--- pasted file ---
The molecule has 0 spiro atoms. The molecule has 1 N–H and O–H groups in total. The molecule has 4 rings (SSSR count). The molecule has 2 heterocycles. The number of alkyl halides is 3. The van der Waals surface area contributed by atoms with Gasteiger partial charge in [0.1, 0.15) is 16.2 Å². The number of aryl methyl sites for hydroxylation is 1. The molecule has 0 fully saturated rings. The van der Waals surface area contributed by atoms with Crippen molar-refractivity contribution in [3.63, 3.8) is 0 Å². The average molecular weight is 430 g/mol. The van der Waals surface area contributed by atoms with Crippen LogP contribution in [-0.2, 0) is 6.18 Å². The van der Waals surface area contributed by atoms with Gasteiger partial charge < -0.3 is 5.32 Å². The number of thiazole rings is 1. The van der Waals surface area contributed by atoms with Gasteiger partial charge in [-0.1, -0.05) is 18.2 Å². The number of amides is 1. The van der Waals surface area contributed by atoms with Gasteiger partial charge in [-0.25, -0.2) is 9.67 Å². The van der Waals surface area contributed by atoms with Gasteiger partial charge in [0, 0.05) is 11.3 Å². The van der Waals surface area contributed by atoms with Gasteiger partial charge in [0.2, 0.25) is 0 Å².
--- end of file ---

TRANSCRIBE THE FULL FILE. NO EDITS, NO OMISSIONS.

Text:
The molecule has 0 spiro atoms. The molecule has 1 N–H and O–H groups in total. The molecule has 4 rings (SSSR count). The molecule has 2 heterocycles. The number of alkyl halides is 3. The van der Waals surface area contributed by atoms with Gasteiger partial charge in [0.1, 0.15) is 16.2 Å². The number of aryl methyl sites for hydroxylation is 1. The molecule has 0 fully saturated rings. The van der Waals surface area contributed by atoms with Crippen molar-refractivity contribution in [3.63, 3.8) is 0 Å². The average molecular weight is 430 g/mol. The van der Waals surface area contributed by atoms with Crippen LogP contribution in [-0.2, 0) is 6.18 Å². The van der Waals surface area contributed by atoms with Gasteiger partial charge < -0.3 is 5.32 Å². The number of thiazole rings is 1. The van der Waals surface area contributed by atoms with Gasteiger partial charge in [-0.1, -0.05) is 18.2 Å². The number of amides is 1. The van der Waals surface area contributed by atoms with Gasteiger partial charge in [-0.25, -0.2) is 9.67 Å². The van der Waals surface area contributed by atoms with Gasteiger partial charge in [0, 0.05) is 11.3 Å². The van der Waals surface area contributed by atoms with Gasteiger partial charge in [0.2, 0.25) is 0 Å².